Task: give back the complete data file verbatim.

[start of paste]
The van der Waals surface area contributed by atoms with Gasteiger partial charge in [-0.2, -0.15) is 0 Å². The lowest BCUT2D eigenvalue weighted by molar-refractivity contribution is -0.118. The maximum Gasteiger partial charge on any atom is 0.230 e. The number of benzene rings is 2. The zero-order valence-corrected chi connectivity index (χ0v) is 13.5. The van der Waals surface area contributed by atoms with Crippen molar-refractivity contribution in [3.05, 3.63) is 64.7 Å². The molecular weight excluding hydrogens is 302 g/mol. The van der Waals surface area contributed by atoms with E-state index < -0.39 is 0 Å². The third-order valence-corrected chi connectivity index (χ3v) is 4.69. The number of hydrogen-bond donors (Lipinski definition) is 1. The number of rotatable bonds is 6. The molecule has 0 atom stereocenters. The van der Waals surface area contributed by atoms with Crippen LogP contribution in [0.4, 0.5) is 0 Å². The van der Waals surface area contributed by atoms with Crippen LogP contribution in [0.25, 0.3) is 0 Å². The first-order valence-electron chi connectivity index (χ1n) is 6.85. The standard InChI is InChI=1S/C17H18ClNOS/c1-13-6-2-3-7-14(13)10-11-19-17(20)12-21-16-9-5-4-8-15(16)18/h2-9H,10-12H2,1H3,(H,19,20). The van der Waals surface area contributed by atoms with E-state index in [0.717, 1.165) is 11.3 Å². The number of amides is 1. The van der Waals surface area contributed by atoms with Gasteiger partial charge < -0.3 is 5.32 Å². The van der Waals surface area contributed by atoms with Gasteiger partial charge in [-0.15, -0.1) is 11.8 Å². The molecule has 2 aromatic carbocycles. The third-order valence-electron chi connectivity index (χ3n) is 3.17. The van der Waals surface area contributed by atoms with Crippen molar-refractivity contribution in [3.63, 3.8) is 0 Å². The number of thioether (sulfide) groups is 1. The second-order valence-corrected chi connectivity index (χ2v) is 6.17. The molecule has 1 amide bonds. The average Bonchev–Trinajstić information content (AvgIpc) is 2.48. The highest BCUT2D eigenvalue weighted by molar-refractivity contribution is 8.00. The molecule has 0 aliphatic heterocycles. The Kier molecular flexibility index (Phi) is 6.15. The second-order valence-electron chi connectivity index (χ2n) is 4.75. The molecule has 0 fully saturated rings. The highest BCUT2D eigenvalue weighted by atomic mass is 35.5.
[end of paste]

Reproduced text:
The van der Waals surface area contributed by atoms with Gasteiger partial charge in [-0.2, -0.15) is 0 Å². The lowest BCUT2D eigenvalue weighted by molar-refractivity contribution is -0.118. The maximum Gasteiger partial charge on any atom is 0.230 e. The number of benzene rings is 2. The zero-order valence-corrected chi connectivity index (χ0v) is 13.5. The van der Waals surface area contributed by atoms with Crippen molar-refractivity contribution in [3.05, 3.63) is 64.7 Å². The molecular weight excluding hydrogens is 302 g/mol. The van der Waals surface area contributed by atoms with E-state index < -0.39 is 0 Å². The third-order valence-corrected chi connectivity index (χ3v) is 4.69. The number of hydrogen-bond donors (Lipinski definition) is 1. The number of rotatable bonds is 6. The molecule has 0 atom stereocenters. The van der Waals surface area contributed by atoms with Crippen LogP contribution in [0.4, 0.5) is 0 Å². The van der Waals surface area contributed by atoms with Crippen LogP contribution in [0.25, 0.3) is 0 Å². The first-order valence-electron chi connectivity index (χ1n) is 6.85. The standard InChI is InChI=1S/C17H18ClNOS/c1-13-6-2-3-7-14(13)10-11-19-17(20)12-21-16-9-5-4-8-15(16)18/h2-9H,10-12H2,1H3,(H,19,20). The van der Waals surface area contributed by atoms with E-state index in [0.717, 1.165) is 11.3 Å². The number of amides is 1. The van der Waals surface area contributed by atoms with Gasteiger partial charge < -0.3 is 5.32 Å². The van der Waals surface area contributed by atoms with Gasteiger partial charge in [-0.15, -0.1) is 11.8 Å². The molecule has 2 aromatic carbocycles. The third-order valence-electron chi connectivity index (χ3n) is 3.17. The van der Waals surface area contributed by atoms with Crippen molar-refractivity contribution in [3.63, 3.8) is 0 Å². The number of thioether (sulfide) groups is 1. The second-order valence-corrected chi connectivity index (χ2v) is 6.17. The molecule has 1 amide bonds. The average Bonchev–Trinajstić information content (AvgIpc) is 2.48. The highest BCUT2D eigenvalue weighted by molar-refractivity contribution is 8.00. The molecule has 0 aliphatic heterocycles. The Kier molecular flexibility index (Phi) is 6.15. The second-order valence-electron chi connectivity index (χ2n) is 4.75. The molecule has 0 fully saturated rings. The highest BCUT2D eigenvalue weighted by atomic mass is 35.5.